2016 NHL Draft
C/LW Tyson Jost
Penticton Vees (BCHL)
Steve Kournianos | 03/10/2016 | New York |
The Draft Analyst Ranking:
Position: Center/Left Wing
Height/Weight: 6’0 190 lbs
Born: March 17th, 1998, Kelowna, BC
Obtained: Committed to Penticton (BCHL) on May 28th, 2014…Committed to the University of North Dakota (NCAA) on August 17th, 2015… Drafted in the first round (7th overall) by the Everett Silvertips in the 2013 WHL Bantam Draft.
Notes: 2015-16: Led the 2016 IIHF under-18 world championship in scoring with 15 points in seven games to break Connor McDavid’s record for most points in one tournament for Team Canada…Named 2015-16 BCHL Most Valuable Player, becoming youngest player in league to do so since Kyle Turris in 2007…Led the BCHL in assists (62), points per game (2.17) and finished third in the league in scoring with 104 points…Named MVP of 2015 World Junior “A” Challenge after he led Team Canada West to the gold medal, leading the tournament in scoring with nine points in four games…Played for Team West in 2016 BCHL Top Prospects Game…Registered three goals and an assist in five games for Team Canada as they won the 2015 U18 Ivan Hlinka Memorial Cup… 2014-15: Named to BCHL All-Rookie Team after registering 45 points in 46 games…Tallied 10 goals in 21 playoff games to help Pentiction win the BCHL championship…Had two goals and an assist for Team Canada West at the 2015 World Junior “A” Challenge…Had two goals and six assists in three games for Team Gold at the 2014 World U17 Hockey Challenge.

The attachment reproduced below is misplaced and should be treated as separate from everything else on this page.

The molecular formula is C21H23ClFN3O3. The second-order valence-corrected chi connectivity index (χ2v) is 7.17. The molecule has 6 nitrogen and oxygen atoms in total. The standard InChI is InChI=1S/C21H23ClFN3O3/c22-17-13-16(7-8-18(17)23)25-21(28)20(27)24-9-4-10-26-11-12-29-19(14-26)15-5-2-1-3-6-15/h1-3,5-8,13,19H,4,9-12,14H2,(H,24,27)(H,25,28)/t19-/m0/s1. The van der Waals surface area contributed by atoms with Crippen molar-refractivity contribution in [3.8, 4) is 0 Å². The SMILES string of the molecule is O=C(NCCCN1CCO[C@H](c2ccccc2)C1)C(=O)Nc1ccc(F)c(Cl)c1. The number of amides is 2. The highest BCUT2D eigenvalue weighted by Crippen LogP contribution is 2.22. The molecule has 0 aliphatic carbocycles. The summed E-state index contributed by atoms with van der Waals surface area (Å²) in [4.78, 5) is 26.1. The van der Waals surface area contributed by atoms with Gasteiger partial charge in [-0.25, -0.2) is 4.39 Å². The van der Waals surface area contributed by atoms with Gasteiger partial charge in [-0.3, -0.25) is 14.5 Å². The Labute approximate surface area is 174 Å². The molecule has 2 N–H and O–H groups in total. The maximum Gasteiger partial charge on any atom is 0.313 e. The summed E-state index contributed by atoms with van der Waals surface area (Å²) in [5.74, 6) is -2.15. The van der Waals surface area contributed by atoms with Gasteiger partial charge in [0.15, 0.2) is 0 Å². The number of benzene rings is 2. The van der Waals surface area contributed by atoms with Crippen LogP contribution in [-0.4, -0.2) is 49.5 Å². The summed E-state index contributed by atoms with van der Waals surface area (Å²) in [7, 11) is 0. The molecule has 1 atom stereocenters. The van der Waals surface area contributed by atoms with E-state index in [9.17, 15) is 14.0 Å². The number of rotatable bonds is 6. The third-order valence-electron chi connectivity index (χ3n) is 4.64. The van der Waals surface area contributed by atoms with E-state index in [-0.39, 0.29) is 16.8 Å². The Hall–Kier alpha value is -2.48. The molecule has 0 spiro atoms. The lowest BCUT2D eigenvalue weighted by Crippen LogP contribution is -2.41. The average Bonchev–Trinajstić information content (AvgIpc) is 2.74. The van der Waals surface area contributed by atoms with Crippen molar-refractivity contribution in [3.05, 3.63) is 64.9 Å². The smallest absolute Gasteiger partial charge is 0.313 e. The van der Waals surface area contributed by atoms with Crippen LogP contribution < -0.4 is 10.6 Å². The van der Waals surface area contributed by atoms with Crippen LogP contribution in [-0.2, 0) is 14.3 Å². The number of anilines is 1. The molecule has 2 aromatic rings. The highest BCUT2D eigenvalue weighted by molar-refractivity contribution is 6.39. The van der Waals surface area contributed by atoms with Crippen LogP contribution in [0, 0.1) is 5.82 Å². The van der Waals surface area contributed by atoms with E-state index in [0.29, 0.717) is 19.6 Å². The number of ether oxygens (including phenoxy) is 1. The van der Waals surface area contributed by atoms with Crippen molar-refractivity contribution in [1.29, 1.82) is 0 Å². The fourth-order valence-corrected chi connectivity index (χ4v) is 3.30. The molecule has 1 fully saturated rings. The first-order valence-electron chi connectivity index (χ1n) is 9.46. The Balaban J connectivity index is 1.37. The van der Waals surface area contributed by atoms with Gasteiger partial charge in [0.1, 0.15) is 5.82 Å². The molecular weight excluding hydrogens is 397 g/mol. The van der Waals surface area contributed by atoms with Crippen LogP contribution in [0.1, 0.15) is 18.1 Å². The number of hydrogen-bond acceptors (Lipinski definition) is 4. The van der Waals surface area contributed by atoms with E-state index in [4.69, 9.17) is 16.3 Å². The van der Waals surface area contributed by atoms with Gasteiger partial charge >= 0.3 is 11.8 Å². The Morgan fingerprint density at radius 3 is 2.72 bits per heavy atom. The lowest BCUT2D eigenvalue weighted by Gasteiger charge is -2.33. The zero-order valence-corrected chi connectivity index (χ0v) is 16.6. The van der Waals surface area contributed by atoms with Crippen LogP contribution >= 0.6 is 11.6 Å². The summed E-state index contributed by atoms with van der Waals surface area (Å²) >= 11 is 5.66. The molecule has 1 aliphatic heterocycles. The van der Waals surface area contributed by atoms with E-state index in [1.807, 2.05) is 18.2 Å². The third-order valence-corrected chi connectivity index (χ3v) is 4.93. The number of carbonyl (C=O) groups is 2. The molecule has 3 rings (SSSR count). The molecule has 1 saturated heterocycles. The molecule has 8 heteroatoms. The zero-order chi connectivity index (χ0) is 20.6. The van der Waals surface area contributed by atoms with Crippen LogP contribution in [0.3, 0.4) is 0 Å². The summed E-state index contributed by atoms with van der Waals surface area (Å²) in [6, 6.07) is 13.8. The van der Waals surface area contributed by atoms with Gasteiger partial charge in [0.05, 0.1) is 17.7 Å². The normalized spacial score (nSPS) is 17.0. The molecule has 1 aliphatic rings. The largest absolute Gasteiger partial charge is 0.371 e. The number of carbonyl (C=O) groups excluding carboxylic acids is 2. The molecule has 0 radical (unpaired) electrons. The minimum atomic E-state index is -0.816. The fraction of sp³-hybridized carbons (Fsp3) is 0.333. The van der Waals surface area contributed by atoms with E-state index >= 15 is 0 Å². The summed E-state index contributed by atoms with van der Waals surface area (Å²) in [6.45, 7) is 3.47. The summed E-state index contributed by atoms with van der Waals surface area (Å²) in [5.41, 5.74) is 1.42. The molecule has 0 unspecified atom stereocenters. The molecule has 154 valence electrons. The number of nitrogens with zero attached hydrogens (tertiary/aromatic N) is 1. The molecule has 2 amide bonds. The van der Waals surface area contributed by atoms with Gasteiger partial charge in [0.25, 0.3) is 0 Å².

We consider the North Dakota-bound Jost a deceptive prospect, and it had nothing to do with playing in the less-visible BCHL. He is a star on the ice without question, and nobody can deny his high standing as one of the draft’s super-skilled puck wizards. So what keeps him off the radar? Well, we’re talking about on the ice, people. And lets just say his opponents have trouble dealing with his elite anticipation skills and prodigious instincts on a nightly basis. Jost is a shark, appearing out of nowhere with speed and tenacity to ruin the breakout play a coach worked on for weeks. Once the puck is on his stick is where his artistry comes to the forefront, as he protects it with his head up while travelling at a high rate of speed before shifting down a gear, curling and weaving in and around the offensive zone for as long as he has to. His coach can convey simple marching orders to his players when it’s Jost’s turn on the ice — Get open…he’ll find you.
Jost has an excellent shot to compliment his extraordinary passing acumen, using soft hands and a quick release to turn a bad pass in his skates into a well-placed attempt at the net. Jost’s shot accuracy is top notch, and he will beat you from the inside of the ice or outside from his arsenal of moves. He is a three-zone center with decent size who will not necessarily avoid physical play, and he’s shown to control the puck while taking a beating.